Global satellite measurements of HDO and implications for understanding the entry of water vapour into the stratosphere

Author: Vivienne H. Payne
Date: 
July 2, 2007
Type: 
Journal Article
Venue: 
Quarterly Journal of the Royal Meteorological Society
Citation: 

V. H. Payne, D. Noone, A. Dudhia, C. Piccolo and R. G. Grainger (2006), “Global satellite measurements of HDO and implications for understanding the entry of water vapour into the stratosphere”, QJRMS, 133, 1459-1471 (2007)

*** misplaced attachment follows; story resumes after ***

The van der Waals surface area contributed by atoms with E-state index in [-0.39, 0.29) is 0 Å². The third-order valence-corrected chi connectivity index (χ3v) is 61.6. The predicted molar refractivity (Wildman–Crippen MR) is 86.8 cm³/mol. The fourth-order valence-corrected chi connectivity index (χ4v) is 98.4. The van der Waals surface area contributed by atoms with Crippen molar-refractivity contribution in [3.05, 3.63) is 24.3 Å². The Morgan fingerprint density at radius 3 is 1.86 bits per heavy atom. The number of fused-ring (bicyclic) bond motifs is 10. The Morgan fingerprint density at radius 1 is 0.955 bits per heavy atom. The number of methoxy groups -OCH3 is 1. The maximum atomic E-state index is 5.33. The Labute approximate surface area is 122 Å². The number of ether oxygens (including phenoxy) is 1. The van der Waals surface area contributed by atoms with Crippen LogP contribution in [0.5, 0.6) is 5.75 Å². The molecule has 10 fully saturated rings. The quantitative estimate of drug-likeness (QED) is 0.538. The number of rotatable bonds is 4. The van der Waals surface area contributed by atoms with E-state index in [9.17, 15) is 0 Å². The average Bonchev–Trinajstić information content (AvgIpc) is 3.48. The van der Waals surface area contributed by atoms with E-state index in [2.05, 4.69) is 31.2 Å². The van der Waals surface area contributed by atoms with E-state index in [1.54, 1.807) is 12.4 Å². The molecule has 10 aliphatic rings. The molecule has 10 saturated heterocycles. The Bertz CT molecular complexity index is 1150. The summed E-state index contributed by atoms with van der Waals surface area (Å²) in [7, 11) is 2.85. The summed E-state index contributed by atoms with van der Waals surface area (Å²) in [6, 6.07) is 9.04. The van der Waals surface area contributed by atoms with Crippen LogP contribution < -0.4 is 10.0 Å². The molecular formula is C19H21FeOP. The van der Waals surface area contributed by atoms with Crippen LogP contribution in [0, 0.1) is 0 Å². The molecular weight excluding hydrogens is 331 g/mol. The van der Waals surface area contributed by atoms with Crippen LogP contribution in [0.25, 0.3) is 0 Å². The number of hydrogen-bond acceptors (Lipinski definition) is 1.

The deuterium content of water vapour in a given air mass is sensitive to its temperature and condensation history. Isotopic measurements therefore have the potential to shed light on the transport of air and water vapour into the stratosphere. Previous measurements of the isotopic composition in the upper troposphere and stratosphere have been sparse in terms of both spatial and temporal coverage. Presented here are retrievals of the deuterium content of water vapour (HDO or δD) from the Michelson Interferometer for Passive Atmospheric Sounding (MIPAS) satellite instrument. These retrievals offer the first global scale coverage of the isotopic composition of water vapour in this altitude region and span a time period of almost two years. The spatial coverage and the time span of the dataset offer previously unattainable insight into the mean seasonal and spatial distributions of the isotopic composition of water vapour in the upper troposphere and stratosphere. Measurements of HDO are extremely challenging due to low sensitivity in the spectra at low temperatures and water vapour amounts. Nonetheless, the data show a number of interesting results. Zonal mean profiles show the greatest depletion in δD in the tropical upper troposphere, with decreasing depletion with altitude in the stratosphere due to the influence of methane oxidation. Seasonal zonal means also show a strong depletion in the southern polar spring at around 300 mbar, which is thought to be related to the occurrence of polar stratospheric clouds and dehydration events in the polar vortex. Geographically, the regions and time periods where the greatest depletions are observed in the tropical upper troposphere are those associated with strong convective activity. Results confirm that temporal variability is central to the transport of water vapour into the tropical tropopause layer (TTL) and stratosphere. The data presented here show an annual cycle in δD in the TTL which is tied to temperature and suggests that this signature propagates upwards into the stratosphere. The data also show a number of points where extremely dry air is associated with relatively enriched δD values. We postulate that these points are evidence of ice lofting. Copyright © 2007 Royal Meteorological Society